Working for a bad manager is frustrating, but working for a truly bad manager drives you absolutely insane. Almost daily, truly bad managers shock their subordinates with unexpectedly breathtaking examples of incompetence, stupidity, and malice. Being a truly bad manager requires energy, devotion, and limitless creativity. Managers aspiring to be truly bad need a comprehensive resource of tools and techniques for driving subordinates insane.
This short essay can't possibly be a comprehensive resource, but it does outline methods for achieving one of the truly bad manager's strategic objectives: creating toxic conflict. Here is Part I of a catalog of techniques for setting subordinates against one another, written as advice for the truly bad manager.
- Have overlapping or ambiguous job descriptions
- Ensure that the job descriptions of subordinates are written explicitly enough or ambiguously enough that several of them can be read so as to cover some of the same responsibilities. For extra zing, overlap those responsibilities that are most valued, and most likely to be regarded as bases for self-esteem or career advancement.
- Set ambiguous, immeasurable performance objectives
- To motivate your subordinates to do whatever they can to destroy each other, you want them to be anxious about their own performance. In performance reviews, set objectives that are unclear, ambiguous, and immeasurable. If they also aren't achievable, so much the better.
- Play favorites
- Show favoritism in making assignments, allocating resources, and distributing credit and praise. Be consistent about confiding in some people, and not others. If you have a small circle of favorites, those outside it will quickly learn to resent those inside it.
- Communicate ineffectively
- Whenever you communicate anything important, do it ineffectively, and hurriedly depart for an important meeting, off-site, or vacation. Leave them wondering what you really meant. Let them argue it out amongst themselves.
- Use harassment, blaming, and scapegoating…judiciously
- Repeatedly harassing, blaming, and scapegoating a few specific individuals provides a means of shifting responsibility for failures from yourself or from your favorites onto a few people. Their careers are already in ruins, so it does them no real harm. But it does provide a pattern for other subordinates to use when they need to evade responsibility.
- Deny having made previous commitments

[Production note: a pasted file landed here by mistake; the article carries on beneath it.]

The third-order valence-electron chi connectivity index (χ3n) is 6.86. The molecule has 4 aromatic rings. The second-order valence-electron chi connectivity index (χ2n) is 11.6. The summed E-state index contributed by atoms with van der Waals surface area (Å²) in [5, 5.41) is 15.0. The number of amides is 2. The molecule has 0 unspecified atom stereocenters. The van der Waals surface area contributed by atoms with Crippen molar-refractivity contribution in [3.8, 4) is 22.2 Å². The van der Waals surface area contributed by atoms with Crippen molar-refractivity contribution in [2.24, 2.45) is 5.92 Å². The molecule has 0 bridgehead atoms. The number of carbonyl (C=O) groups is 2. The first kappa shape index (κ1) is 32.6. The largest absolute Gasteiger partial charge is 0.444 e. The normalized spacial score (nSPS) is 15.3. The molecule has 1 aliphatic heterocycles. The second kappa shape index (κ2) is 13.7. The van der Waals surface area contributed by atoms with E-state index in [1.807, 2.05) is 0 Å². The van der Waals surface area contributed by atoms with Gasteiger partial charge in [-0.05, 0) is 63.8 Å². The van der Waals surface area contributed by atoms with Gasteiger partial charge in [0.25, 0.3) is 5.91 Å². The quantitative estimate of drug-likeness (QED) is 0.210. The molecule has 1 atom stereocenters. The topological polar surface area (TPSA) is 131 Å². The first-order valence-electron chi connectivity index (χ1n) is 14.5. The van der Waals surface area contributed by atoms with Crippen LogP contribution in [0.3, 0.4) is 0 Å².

- When someone Being a truly bad manager
requires energy, devotion,
and limitless creativityclaims that you agreed to do or not do something, and you later didn't do or did do it, deny having agreed to do or not do it. Claim confidently that you thought you were just discussing doing or not doing it. And make sure one of your favorites backs you up.
- Overload some people and underload others
- Distribute work unevenly. Make sure some people have to work, well, not 24/7, but maybe 19/6 or something like that, while others can just kick back. Keep stress levels at maximum.
Are you fed up with tense, explosive meetings? Are you or a colleague the target of a bully? Destructive conflict can ruin organizations. But if we believe that all conflict is destructive, and that we can somehow eliminate conflict, or that conflict is an enemy of productivity, then we're in conflict with Conflict itself. Read 101 Tips for Managing Conflict to learn how to make peace with conflict and make it an organizational asset. Order Now!
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More articles on Conflict Management:
- Peek-a-Boo and Leadership
- Great leaders know what to say, what not to say, and when to say or not say it, sometimes with stunning
effect. Consistently effective leadership requires superior empathy skills. Here are some things to
do to improve your empathy skills.
- Managing Pressure: Communications and Expectations
- Pressed repeatedly for "status" reports, you might guess that they don't want status —
they want progress. Things can get so nutty that responding to the status requests gets in the way of
doing the job. How does this happen and what can you do about it? Here's Part I of a little catalog
of tactics and strategies for dealing with pressure.
- Dismissive Gestures: II
- In the modern organization, since direct verbal insults are considered "over the line," we've
developed a variety of alternatives, including a class I call "dismissive gestures." They
hurt personally, and they harm the effectiveness of the organization. Here's Part II of a little catalog
of dismissive gestures.
- Reframing Hurtful Dismissiveness
- Targets of dismissive remarks often feel that their concerns are being judged as unimportant, which
can be painful when their concerns are real. But there is an alternative to pain. It requires a little
skill and discipline, but it can work.
- So You Want the Bullying to End: II
- If you're the target of a workplace bully, ending the bullying can be an elusive goal. Here are some
guidelines for tactics to bring it to a close.
Forthcoming issues of Point Lookout
- Coming January 29: Higher-Velocity Problem Definition
- Typical approaches to shortening time-to-market for new products usually involve accelerating problem solving. Accelerating problem definition can also help. Available here and by RSS on January 29.
- And on February 5: Unrecognized Bullying: I
- Much workplace bullying goes unrecognized. Three reasons: (a) conventional definitions of bullying exclude much actual bullying; (b) perpetrators cleverly evade detection; and (c) cognitive biases skew our perceptions so we don't see bullying as bullying. Available here and by RSS on February 5.
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